Bangkok, 8 February, 2021 – Chiang Mai has for many years been one of Thailand’s great culinary destinations; its myriad of restaurants, cafes, noodle shops and street food spots thrilling locals and tourists with a scintillating choice of flavours and tastes for all budgets.
The Michelin Guide Thailand has helped take Chiang Mai’s culinary message to both a wider global audience and larger domestic demographic, opening up the world of Michelin-rated food in all its various forms to the initiated and the uninitiated alike.
With the advent of COVID-19 and its harsh effects on the food and beverage industry and dining sector, many eateries of various types from corner noodle shops to luxury hotel restaurants have taken to food delivery services in an effort to generate much-needed revenue.
Some restaurants are doing well with food delivery although they are quick to state that home delivery just isn’t the same as in-house patrons when it comes to potential revenue generation; that’s according to the Chiang Mai Restaurant and Bistro Association, which was formed in February 2020, and soon after found itself at the forefront of efforts to help the city’s restaurants, cafes, bistros, and other eateries survive through the ongoing pandemic.
The Michelin Plate-rated China Kitchen restaurant in the Shangri-La Hotel, Chiang Mai is one example. Offering authentic Szechuan cuisine, the outlet is opening its doors for for dine-in lunch and dinner as well as takeaway and delivery service from 11.00-21.00 Hrs. It is also offering takeaway and delivery service of its a la carte Dim Sum menu during 11.30-14.30 Hrs. every Friday to Sunday.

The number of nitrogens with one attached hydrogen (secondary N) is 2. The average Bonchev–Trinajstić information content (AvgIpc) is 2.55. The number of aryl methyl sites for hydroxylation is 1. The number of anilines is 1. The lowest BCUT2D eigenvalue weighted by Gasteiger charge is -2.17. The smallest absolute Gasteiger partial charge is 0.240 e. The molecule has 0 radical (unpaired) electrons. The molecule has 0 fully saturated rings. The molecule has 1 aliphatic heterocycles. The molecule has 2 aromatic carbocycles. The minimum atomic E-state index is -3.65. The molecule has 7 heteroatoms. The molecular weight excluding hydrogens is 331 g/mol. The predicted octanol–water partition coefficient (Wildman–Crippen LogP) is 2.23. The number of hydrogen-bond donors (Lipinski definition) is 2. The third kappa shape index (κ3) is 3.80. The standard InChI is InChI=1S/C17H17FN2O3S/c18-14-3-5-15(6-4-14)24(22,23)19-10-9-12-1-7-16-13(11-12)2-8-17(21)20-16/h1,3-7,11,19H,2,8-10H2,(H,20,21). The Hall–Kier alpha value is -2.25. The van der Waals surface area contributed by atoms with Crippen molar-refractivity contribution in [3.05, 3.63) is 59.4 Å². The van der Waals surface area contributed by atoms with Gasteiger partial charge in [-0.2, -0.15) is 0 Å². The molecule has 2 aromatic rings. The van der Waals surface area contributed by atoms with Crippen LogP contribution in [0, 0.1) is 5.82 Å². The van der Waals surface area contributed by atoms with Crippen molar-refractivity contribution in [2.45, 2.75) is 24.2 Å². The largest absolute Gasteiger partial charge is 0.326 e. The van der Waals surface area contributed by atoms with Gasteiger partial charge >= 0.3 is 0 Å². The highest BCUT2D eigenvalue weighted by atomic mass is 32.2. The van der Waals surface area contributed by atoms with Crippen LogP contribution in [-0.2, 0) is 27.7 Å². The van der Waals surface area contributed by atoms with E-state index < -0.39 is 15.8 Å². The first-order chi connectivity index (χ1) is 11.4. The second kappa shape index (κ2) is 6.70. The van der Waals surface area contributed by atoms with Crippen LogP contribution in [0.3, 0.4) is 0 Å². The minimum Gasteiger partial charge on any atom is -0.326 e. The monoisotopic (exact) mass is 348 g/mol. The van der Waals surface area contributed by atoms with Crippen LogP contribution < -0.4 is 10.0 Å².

Like many establishments, the Michelin’s Bib Gourmand-rated restaurant Saiyud and Doctor Sai Kitchen promotes its delivery and takeaway service through regular Facebook postings together with a promotion – a 10 percent discount (15 percent for medical personnel) for orders of 500 Baht or more with free delivery within 10 km.
The 2021 Michelin Guide Thailand, released in December 2020, gives 20 eateries in the Northern Thai city a Bib Gourmand rating. The Bib Gourmand rating recognises eateries that offer quality cuisine carefully prepared and reasonably priced with very good value for money at a maximum price of 1,000 Baht (three-course meal of starter, main course and dessert).
The Bib Gourmand label may be new for most venues, but in the case of Go Neng and Rotee Pa Day the food they cook up certainly isn’t unknown to their customers, as both places have been in business for over 30 years. Go Neng serves the ever-popular Thai snack pa tong ko, which are deep-fried puffy and crispy dough sticks. Rotee Pa Day offers 20 flavours of roti that are a local favourite, crispy on the outside and chewy inside.
This latest, fourth, edition of the Michelin Guide Thailand also sees well-known restaurant Charoen Suan Aek, serving Northern Thai dishes like sour and spicy soup of Gurmar leaves (Phak Chiang Da) with roasted and dried local fish, promoted from the Michelin Plate to Bib Gourmand rating.
The Michelin Plate rating signifies eateries providing a good meal, capably prepared with fresh ingredients and good cooking, and in Chiang Mai there are close to 30 establishments now given this distinction. This includes nine new to the list, among them a restaurant with a whole lot of history called Kiti Panit – serving authentic Lanna food in the traditional setting of an historical mansion dating back to the 1880s. Recommended dishes include the Northern Thai curry Hang Le, grilled chicken salad with coriander and the durian tart.
Food For You is also new to the Michelin Plate list, which for over 20 years has been serving up Thai food using fresh seasonal ingredients sourced from local farms with meals served chef’s table style.
The restaurants mentioned above are given as examples of social distancing, sustainability or safety and food hygiene best practice, and their mention is not meant as promotional or commercial endorsements.